carPhoto: Stephan Geyer via FlickrNPR reporter Brian Mann went talking to gas-station customers in upstate New York to find out what they’re thinking about the Gulf of Mexico oil leak and their own responsibility as gas-buyers. He gets some interesting responses, but I’d like to engage in some bloggerly quibbling with his conclusion.

Mann finds that people are paying a lot of attention to the disaster, but, in his words, “they also don’t see a real connection between the spill in the Gulf and the decisions they’re making about the cars and trucks they drive, and the number of times they fill up the tank in the week.”

Here’s what gas-buyers told him:

“It’s to the point where I don’t want to watch it anymore,” says one. “It’s discouraging. I don’t feel that there’s anything that I can do about it.”

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“You know, we have to survive up here,” says another, when asked if he feels any personal culpability for the spill. “The truck is my livelihood. Without it, I wouldn’t have my business. So if those gas prices go up, we have to pay it.”

Another says driving is unavoidable in the rural area. “It’s an everyday thing that you need in life,” she says. “We need gas, so it kind of puts us in a situation.”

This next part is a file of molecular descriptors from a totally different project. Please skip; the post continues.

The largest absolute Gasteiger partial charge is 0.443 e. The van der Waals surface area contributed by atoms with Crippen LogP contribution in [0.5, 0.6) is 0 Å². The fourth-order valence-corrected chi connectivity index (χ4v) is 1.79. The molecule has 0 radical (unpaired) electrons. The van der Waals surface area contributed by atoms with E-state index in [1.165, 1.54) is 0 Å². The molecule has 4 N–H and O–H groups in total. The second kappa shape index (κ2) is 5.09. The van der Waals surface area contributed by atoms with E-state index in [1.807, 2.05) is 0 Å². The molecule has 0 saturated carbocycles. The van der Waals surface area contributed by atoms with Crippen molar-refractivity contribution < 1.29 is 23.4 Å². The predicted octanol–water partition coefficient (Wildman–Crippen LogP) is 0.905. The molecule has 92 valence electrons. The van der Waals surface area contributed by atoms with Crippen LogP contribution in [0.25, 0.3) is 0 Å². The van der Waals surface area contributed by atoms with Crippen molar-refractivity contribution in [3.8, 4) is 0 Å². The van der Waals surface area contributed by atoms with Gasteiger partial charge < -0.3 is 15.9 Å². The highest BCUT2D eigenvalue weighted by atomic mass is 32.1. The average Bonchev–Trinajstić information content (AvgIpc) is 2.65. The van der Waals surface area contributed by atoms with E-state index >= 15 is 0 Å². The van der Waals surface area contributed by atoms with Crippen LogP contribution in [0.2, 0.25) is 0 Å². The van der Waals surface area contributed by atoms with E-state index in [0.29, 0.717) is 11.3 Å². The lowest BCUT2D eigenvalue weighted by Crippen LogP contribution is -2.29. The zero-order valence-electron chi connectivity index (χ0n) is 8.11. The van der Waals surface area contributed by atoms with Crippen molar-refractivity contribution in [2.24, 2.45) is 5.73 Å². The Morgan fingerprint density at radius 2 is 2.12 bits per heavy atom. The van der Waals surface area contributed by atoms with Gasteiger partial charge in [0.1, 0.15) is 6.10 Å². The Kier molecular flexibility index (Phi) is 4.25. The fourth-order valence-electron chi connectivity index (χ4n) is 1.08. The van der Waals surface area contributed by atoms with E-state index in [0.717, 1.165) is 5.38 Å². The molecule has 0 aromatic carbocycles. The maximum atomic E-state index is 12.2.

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None of the three suggest they don’t see the connection, as Mann puts it, between buying gas and dangerous offshore drilling. Rather, they’re saying they lack good alternatives to driving.  That’s the real problem: Our cities and towns (and lives) are built around the assumption that we’ll be driving our own cars and trucks to get where we need to go.

The blog Left for LeDroit found that D.C.-area communities built before the advent of car culture — and auto-centric design — have a higher percentage of households without cars. It’s possible to navigate them without cars. Conversely, people aren’t going to walk or bike when amenities are too far away. They’re not going to ride mass transit where it doesn’t exist. They’re not going to buy electric cars when they’re not affordable, and when we don’t have a network of charging stations. The way to help people drive less is to give them alternatives.

Mann talked to people in a rural community, where good alternatives are harder to implement. I haven’t heard a compelling plan from Smart Growth or Complete Streets types about how to get rural America off oil. It’s a tougher nut to crack. But that just reinforces the bigger point:  We need to work to make all communities more sustainable through smarter transportation infrastructure and better designed neighborhoods, and different kinds of solutions will work for different places.